27 relations: A Famosa, Anglo-Dutch Treaty of 1824, Battle of Cape Rachado, Battle of Malacca, Cornelis Matelief de Jonge, Cornelis van Quaelberg, Dutch East India Company, Dutch Empire, Dutch Graveyard, Dutch language, Dutch Republic, Goa, Jakarta, Jan Thyszoon Payart, Jan van Riebeeck, Johor Sultanate, Malacca, Malacca City, Malay language, Martim Afonso de Castro, Napoleonic Wars, Portuguese Empire, Resident (title), Spice trade, Stadthuys, Strait of Malacca, William Farquhar.
A Famosa (Kota A Famosa; "The Famous" in Portuguese) is a former Portuguese fortress located in Malacca, Malaysia.
The Anglo-Dutch Treaty of 1824, also known as the Treaty of London, was a treaty signed between the United Kingdom and the Netherlands in London on 17 March 1824.
The Battle of Cape Rachado, off the present day Malaccan exclave of Cape Rachado in 1606, was an important naval engagement between the Dutch East India Company and Portuguese fleets.
The battle or siege of Malacca may refer to several historical battles that occurred in present-day Malacca, Malaysia.
Cornelis Matelief de Jonge (c. 1569 – October 17, 1632) was a Dutch admiral who was active in establishing Dutch power in Southeast Asia during the beginning of the 17th century.
Cornelis van Quaelberg, also written as van Quaelbergen or van Quaalberg (1623, Amsterdam – 3 February 1687, Batavia, Afgelaai op 2 Maart 2007) was the third commander of the Dutch Cape Colony from 1666 to 1668.
The United East India Company, sometimes known as the United East Indies Company (Vereenigde Oostindische Compagnie; or Verenigde Oost-Indische Compagnie in modern spelling; abbreviated to VOC), better known to the English-speaking world as the Dutch East India Company or sometimes as the Dutch East Indies Company, was a multinational corporation that was founded in 1602 from a government-backed consolidation of several rival Dutch trading companies.
The Dutch Empire (Het Nederlandse Koloniale Rijk) comprised the overseas colonies, enclaves, and outposts controlled and administered by Dutch chartered companies, mainly the Dutch West India and the Dutch East India Company, and subsequently by the Dutch Republic (1581–1795), and the modern Kingdom of the Netherlands since 1815.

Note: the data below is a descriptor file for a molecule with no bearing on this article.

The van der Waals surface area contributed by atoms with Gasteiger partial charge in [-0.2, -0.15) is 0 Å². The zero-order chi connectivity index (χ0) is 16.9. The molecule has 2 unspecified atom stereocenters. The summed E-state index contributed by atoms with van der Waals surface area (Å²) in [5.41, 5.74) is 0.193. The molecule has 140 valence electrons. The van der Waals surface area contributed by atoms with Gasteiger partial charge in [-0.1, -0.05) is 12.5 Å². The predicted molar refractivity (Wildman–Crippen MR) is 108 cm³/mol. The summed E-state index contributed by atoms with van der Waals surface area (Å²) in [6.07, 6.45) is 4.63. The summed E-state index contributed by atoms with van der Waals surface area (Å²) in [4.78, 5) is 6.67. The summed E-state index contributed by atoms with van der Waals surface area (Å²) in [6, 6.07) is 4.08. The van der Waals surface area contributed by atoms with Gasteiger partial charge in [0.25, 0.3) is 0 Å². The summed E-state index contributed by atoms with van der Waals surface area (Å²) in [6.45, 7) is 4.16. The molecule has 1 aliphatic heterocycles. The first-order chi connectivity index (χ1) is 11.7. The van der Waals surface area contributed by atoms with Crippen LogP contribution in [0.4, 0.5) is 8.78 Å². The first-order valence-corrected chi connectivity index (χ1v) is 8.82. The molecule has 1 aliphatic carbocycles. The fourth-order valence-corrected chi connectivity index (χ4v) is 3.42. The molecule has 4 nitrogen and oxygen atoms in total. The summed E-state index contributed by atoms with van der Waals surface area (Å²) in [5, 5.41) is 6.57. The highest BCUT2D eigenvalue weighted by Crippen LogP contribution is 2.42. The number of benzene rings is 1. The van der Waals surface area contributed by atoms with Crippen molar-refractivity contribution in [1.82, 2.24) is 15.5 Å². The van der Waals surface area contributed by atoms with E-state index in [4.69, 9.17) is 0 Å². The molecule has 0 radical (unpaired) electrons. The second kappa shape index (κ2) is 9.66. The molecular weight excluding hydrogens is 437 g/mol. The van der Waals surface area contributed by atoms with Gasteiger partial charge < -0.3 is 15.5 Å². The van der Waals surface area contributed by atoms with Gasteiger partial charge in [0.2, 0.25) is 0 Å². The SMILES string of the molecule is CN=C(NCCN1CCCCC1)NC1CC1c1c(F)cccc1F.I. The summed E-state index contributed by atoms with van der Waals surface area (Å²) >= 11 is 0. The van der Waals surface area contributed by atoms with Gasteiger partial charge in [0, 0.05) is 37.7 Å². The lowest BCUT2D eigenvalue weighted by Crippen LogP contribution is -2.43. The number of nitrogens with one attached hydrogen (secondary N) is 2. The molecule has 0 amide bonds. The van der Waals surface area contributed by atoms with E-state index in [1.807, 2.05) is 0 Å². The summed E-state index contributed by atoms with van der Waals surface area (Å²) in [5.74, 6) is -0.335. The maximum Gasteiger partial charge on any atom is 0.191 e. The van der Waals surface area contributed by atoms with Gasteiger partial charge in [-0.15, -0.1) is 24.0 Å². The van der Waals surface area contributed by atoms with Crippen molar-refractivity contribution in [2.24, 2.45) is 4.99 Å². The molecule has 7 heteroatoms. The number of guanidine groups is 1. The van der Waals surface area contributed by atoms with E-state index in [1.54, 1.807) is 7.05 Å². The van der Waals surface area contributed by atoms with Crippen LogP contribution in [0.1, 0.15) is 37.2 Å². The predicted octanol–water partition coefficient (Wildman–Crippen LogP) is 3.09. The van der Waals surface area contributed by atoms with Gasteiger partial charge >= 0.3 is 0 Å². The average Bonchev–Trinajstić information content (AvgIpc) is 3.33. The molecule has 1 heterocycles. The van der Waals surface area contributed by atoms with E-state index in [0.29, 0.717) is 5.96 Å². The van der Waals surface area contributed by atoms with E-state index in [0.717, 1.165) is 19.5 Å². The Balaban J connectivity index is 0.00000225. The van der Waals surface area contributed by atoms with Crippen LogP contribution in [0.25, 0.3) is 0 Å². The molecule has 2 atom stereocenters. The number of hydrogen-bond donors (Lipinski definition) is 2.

The Dutch Graveyard (Perkuburan Belanda) is a Dutch mausoleum at St. Paul's Hill, Melaka City, Melaka, Malaysia.
The Dutch language is a West Germanic language, spoken by around 23 million people as a first language (including the population of the Netherlands where it is the official language, and about sixty percent of Belgium where it is one of the three official languages) and by another 5 million as a second language.
The Dutch Republic was a republic that existed from the formal creation of a confederacy in 1581 by several Dutch provinces (which earlier seceded from the Spanish rule) until the Batavian Revolution in 1795.
Goa is a state in India within the coastal region known as the Konkan, in Western India.
Jakarta, officially the Special Capital Region of Jakarta (Daerah Khusus Ibu Kota Jakarta), is the capital and largest city of Indonesia.
Jan Thyszoon Payart was the Governor of Zeylan during the Dutch period in Ceylon.
Johan Anthoniszoon "Jan" van Riebeeck (21 April 1619 – 18 January 1677) was a Dutch navigator and colonial administrator who founded Cape Town in what then became the Dutch Cape Colony of the Dutch East India Company.
The Sultanate of Johor (or sometimes Johor-Riau or Johor-Riau-Lingga or Johor Empire) was founded by Malaccan Sultan Mahmud Shah's son, Sultan Alauddin Riayat Shah II in 1528.
Malacca (Melaka; மலாக்கா) dubbed "The Historic State", is a state in Malaysia located in the southern region of the Malay Peninsula, next to the Strait of Malacca.
Malacca City (Malay: Bandaraya Melaka, Jawi:,, Tamil: மலாக்கா மாநகரம்), is the capital city of the Malaysian state of Malacca.
Malay (Bahasa Melayu بهاس ملايو) is a major language of the Austronesian family spoken in Brunei, Indonesia, Malaysia and Singapore.
Martim Afonso de Castro (died June 3, 1607 in Malacca) was a Portuguese Viceroy of India.
The Napoleonic Wars (1803–1815) were a series of major conflicts pitting the French Empire and its allies, led by Napoleon I, against a fluctuating array of European powers formed into various coalitions, financed and usually led by the United Kingdom.
The Portuguese Empire (Império Português), also known as the Portuguese Overseas (Ultramar Português) or the Portuguese Colonial Empire (Império Colonial Português), was one of the largest and longest-lived empires in world history and the first colonial empire of the Renaissance.
A Resident, or in full Resident Minister, is a government official required to take up permanent residence in another country.
The spice trade refers to the trade between historical civilizations in Asia, Northeast Africa and Europe.
The Stadthuys (an old Dutch spelling, meaning city hall) is a historical structure situated in the heart of Malacca City, the administrative capital of the state of Malacca, Malaysia in a place known as the Red Square.
The Strait of Malacca (Selat Melaka, Selat Malaka; Jawi: سلت ملاک) or Straits of Malacca is a narrow, stretch of water between the Malay Peninsula (Peninsular Malaysia) and the Indonesian island of Sumatra.
Major-General William Farquhar (26 February 1774 – 11 May 1839) was an employee of the East India Company, and the first British Resident and Commandant of colonial Singapore.